From the rush and thrill of New Delhi to the pyres of Varanasi, we share the highs and lows of our Essential India tour
“India is not a holiday; it’s an experience,” says our guide in what sounds like a promise but might also be a warning. India, she’s trying to say, is unpredictable – not easily tamed and packaged for the average tourist.
I can sense the nervousness in our motley crew of 14 who have gathered in a Delhi hotel this mild December evening. Most of us are well-travelled, but are wary of India’s challenges – the noise, the traffic, the pollution – and have opted for a guided trip with small-group specialists G Adventures.
Our 15-day Essential India tour will take in the ‘Golden Triangle’ of Delhi, Jaipur and Agra, but with some less-trodden sights along the way. We’re excited, but there’s also a sense of unease in the air. Will the Taj Mahal live up to the promise? Will we suffer the dreaded Delhi belly? Will the overnight train be a nightmare? And will our knees survive the squat toilets?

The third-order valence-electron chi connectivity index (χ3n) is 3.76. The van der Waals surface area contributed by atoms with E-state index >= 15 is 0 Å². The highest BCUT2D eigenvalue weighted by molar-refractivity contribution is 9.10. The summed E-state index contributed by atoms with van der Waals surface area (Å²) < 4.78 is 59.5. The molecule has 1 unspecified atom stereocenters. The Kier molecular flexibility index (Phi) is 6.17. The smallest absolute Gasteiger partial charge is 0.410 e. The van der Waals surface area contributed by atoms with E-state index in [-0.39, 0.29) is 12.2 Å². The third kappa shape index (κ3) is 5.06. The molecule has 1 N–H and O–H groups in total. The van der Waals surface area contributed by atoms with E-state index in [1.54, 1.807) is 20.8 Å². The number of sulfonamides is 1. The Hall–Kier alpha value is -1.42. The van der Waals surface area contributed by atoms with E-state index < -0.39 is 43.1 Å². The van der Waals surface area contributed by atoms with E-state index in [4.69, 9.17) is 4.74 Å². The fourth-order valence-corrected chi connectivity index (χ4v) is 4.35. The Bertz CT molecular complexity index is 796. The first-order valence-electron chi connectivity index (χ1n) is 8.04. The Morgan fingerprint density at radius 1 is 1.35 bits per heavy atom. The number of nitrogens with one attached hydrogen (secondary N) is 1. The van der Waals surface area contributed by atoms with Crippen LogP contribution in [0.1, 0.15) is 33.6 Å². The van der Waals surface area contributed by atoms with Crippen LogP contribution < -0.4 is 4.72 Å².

I can’t say our worries were entirely unfounded. There were numerous challenges along the way. India is indeed busy and noisy and chaotic, but if you accept that you can’t change a country in 15 days, you’ll likely discover a place of wild beauty, rich history and undeniable majesty. Here are the highlights to expect along the way.
Our Essential India tour
The Taj Mahal was to be my sixth of the Seven World Wonders and I assumed that – like Christ the Redeemer – it would be one of the less impressive. After all, it’s not as sprawling as Petra or entwined with nature like Machu Picchu. It’s not as old as the Colosseum or the Great Wall of China.
I expected it to look too shiny and clean, like the gleaming mosques of Dubai and other new cities. But the Taj Mahal is iconic for a reason and it’s perhaps a sign of western hubris that I expected otherwise.
Atlas & Boots
Kia at the iconic Taj Mahal
The scale of the building is magnificent and the symmetry is stunning, made all the more affecting by its origin story. The Taj was famously built by the Emperor Shah Jahan as a memorial for his beloved wife, Mumtaz Mahal, who died giving birth to their child.
Poet Rabindranath Tagore described it as ‘a teardrop on the cheek of eternity’ while writer Rudyard Kipling called it ‘the…